As Communist China celebrated 70 years since its founding Tuesday, human rights groups called for the international community to focus instead on the country's human rights record, particularly its treatment of ethnic minorities.

A huge military parade marched through the streets of Beijing to mark the October 1 anniversary, after a speech from President Xi Jinping in which he promised that "no force" could stop China forging ahead.

But a number of rights groups have taken the opportunity of the key date to draw attention to human rights abuses by the authoritarian state.

The US-based Uyghur Human Rights Project (UHRP) said in a statement that the day was "not an occasion to celebrate" but an opportunity to "voice opposition to the Chinese government's denial of fundamental human rights."

Rights groups say the mostly-Muslim minority Uighurs have suffered a severe crackdown that has sent more than one million of them in re-education camps in the northwest region of Xinjiang.

China had until recently denied the camps existed but now claims they are "vocational training schools" necessary to control terrorism.

"Chinese officials like to make statements about unity. Their version of 'unity' is built through violently silencing opposition," said UHRP director Omer Kanat.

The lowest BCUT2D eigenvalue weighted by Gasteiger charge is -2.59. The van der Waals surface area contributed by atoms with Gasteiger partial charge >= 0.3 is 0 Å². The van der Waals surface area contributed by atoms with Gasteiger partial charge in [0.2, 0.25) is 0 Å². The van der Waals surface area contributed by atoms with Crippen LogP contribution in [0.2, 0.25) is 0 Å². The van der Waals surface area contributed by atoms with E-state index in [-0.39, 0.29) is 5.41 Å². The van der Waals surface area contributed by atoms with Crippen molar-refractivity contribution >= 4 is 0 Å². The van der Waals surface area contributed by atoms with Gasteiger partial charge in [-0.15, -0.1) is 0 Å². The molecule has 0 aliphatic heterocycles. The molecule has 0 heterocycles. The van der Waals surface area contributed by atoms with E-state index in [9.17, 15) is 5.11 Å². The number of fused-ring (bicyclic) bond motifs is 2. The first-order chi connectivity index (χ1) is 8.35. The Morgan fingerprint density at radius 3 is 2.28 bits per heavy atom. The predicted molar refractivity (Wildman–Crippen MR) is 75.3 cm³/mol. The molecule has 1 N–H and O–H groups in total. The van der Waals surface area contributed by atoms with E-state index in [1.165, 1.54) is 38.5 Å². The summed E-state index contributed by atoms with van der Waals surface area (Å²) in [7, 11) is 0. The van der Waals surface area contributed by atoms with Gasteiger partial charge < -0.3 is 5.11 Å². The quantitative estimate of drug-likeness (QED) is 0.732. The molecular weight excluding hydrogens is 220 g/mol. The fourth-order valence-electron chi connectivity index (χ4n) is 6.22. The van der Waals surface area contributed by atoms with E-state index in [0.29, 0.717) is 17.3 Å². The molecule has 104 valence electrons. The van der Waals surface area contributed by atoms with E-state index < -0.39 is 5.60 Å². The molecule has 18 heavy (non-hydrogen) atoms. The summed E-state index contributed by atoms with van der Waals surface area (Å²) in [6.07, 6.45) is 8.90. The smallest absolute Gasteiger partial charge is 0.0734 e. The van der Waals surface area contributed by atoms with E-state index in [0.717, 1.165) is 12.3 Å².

Separately, the advocacy group Free Tibet published a report which said the Chinese government had levelled almost half of Yarchen Gar -- one of the largest Tibetan Buddhist sites in the world -- and forced the relocation of thousands of nuns and monks based there.

'Patriotic re-education'

The group said it had verified that at least 70 nuns were detained for two to three months and forced to undergo patriotic re-education -- a process it says typically involves detainees being compelled to praise the People's Republic of China and denounce Tibet's exiled spiritual leader, the Dalai Lama.

The study released Monday said satellite images acquired by Free Tibet verify the large-scale demolitions and that the local government plans to turn the area in the northwest of Sichuan province into a tourist destination.

Free Tibet says Chinese authorities have increased levels of surveillance inside Yarchen Gar, with around 600 military personnel now deployed there to monitor the inhabitants.

The government did not immediately reply to a request for comment from AFP.

Wei Jingsheng, a US-based human rights activist and member of the Overseas Chinese Democracy Coalition, accused Beijing of "the suppression of knowledge and culture of several generations of the Chinese" in a speech Monday at a seminar in the US Congress.

The democracy group also held a protest outside the Chinese embassy in Washington.

But the major headache for Xi on the PRC's anniversary is pro-democracy activists in the semi-autonomous city of Hong Kong, who were holding a day of demonstrations against what they see as creeping control from Beijing.

Democracy activists have dubbed it a "Day of Grief".

Rights group Amnesty International posted a video on Twitter Tuesday criticising the police for having "repeatedly abused protesters" and said that ahead of fresh Hong Kong protests: "We're watching them".

In Hong Kong, protesters threw eggs at a portrait of Xi and tore down placards celebrating the 70th anniversary.